Sharon Commits His New Party to Implementing 'Roadmap'

By Patrick Goodenough | July 7, 2008 | 8:16 PM EDT

( - Israel entered a new political era late Monday when Prime Minister Ariel Sharon publicly confirmed he was leaving the Likud to form a new, centrist party, which he said would push ahead with the "roadmap" peace program.

The U.S.-sponsored program has as its goal the establishment of an independent Palestinian state, living peaceably alongside Israel.

Hours after his announcement, a majority of Israeli lawmakers voted to dissolve the Knesset, ahead of early elections to be held on March 28. The decision effectively will put on hold any movement in the Israeli-Palestinian peace process until after the vote.

In order to take the roadmap forward, Sharon's new Ahrayut Leumit ("National Responsibility") party will have to do well enough at the polls to head the next government, probably in coalition with the liberal Labor Party.

The 77-year-old former army general immediately was joined by 14 Likud lawmakers, including five government ministers -- more than one-third of the center-right party's 40 representatives in the 120-seat Knesset.

That achievement means Ahrayut Leumit is legally considered a "breakaway "political faction and therefore entitled to state campaign funding.

Sharon failed, however, to lure Defense Minister Shaul Mofaz with promises that he could retain his powerful cabinet portfolio. Mofaz told a press conference late Monday he would remain in the Likud, and put himself forward as a candidate for party leadership.

Mofaz will contest the leadership post in primaries on Thursday against several other contenders, including Binyamin Netanyahu, a former prime minister who quit Sharon's cabinet in the summer to protest Israel's withdrawal from the Gaza Strip; and Uzi Landau, one of a group of Likud "loyalists" or "rebels" who also strongly opposed the Gaza pullout.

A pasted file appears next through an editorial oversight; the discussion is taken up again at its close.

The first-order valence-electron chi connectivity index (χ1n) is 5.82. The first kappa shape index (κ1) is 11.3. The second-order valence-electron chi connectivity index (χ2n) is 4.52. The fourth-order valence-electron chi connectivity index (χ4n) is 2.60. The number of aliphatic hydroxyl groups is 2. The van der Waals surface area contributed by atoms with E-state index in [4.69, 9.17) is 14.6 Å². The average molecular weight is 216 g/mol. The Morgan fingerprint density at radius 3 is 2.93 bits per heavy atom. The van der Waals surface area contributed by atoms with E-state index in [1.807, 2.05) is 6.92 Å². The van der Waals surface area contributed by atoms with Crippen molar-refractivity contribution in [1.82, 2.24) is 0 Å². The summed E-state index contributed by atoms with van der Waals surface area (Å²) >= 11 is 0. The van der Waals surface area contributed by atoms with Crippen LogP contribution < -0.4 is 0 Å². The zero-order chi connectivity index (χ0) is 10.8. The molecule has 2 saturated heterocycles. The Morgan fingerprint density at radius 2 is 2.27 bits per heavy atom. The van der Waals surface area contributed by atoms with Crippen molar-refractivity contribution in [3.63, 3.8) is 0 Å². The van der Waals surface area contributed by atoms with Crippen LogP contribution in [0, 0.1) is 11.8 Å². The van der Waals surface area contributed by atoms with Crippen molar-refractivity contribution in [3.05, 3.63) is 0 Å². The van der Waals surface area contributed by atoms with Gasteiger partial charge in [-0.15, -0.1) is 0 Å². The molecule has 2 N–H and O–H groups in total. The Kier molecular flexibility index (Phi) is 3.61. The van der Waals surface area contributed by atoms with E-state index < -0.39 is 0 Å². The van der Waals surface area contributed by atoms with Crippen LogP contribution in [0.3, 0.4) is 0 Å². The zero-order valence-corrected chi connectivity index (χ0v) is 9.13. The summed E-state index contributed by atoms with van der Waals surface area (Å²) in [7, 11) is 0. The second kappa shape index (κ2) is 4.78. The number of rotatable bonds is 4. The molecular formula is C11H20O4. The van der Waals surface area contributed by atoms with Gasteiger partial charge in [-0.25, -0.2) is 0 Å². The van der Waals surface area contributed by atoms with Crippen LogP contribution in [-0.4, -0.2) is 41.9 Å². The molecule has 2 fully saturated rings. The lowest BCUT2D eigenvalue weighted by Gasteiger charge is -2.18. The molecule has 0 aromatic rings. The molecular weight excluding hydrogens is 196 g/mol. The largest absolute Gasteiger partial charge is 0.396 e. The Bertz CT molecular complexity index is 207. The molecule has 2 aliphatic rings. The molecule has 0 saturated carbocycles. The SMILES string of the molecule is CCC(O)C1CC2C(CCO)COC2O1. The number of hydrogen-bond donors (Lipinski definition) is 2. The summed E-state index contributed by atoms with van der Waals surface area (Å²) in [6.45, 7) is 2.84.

Although Sharon's shock move dramatically decreases the size of what has been Israel's largest party, Landau predicted that ultimately it would be good for the Likud.

With Sharon leaving the Likud, so too would "corruption" leave the party, he said, in an apparent reference to allegations of graft against politicians including Sharon's son and Likud lawmaker Omri, who last week pleaded guilty to charges of campaign finance fraud.

"The Likud can now return to its core: the land of Israel, clean politics and social sensitivity," Landau said.

Sharon is one of the few political figures remaining from Israel's founding generation. When Israel attained statehood in 1948, he was a platoon commander in the fledgling defense force -- and was a key figure in Israel's wars in 1956, 1967, 1973 and 1982.

He helped to establish the Likud in the early 1970s and was a leading proponent of its "land of Israel" ideology.

But the security "hawk" shifted to the left in recent years, culminating in the dismantling of Jewish settlements and "disengagement" from Gaza last August.

The Gaza pullout brought accusations of betrayal from many conservative Israelis who also oppose the roadmap, including those in his own party who said he had abandoned the Likud's core platform.

Sharon told a press conference Monday evening that it would have been a "waste of time" to stay in the Likud and have to deal with internal political wrangling instead of actions "on behalf of the country."

He said a key task for his new party was to implement the road map. "We'll set the country's permanent borders while insisting on the dismantlement of [Palestinian] terror organizations."

Other priorities would include addressing crime, poverty and educational issues, he said.

Speculation persists about the possibility that veteran Laborite Shimon Peres may join Sharon's new party. It was fueled Monday by Peres' no-show at a meeting of Labor lawmakers, Ha'aretz reported.

Peres, a former prime minister and the architect of the "Oslo" peace process with the Palestinians, served as Labor leader until his surprise defeat in a leadership battle earlier this month.

Labor's new leader, left-wing trade unionist Amir Peretz, on Sunday withdrew his party from the Sharon-led coalition, triggering the early election call and Sharon's announcement that he was quitting the Likud.

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Patrick Goodenough
Patrick Goodenough
Spencer Journalism Fellow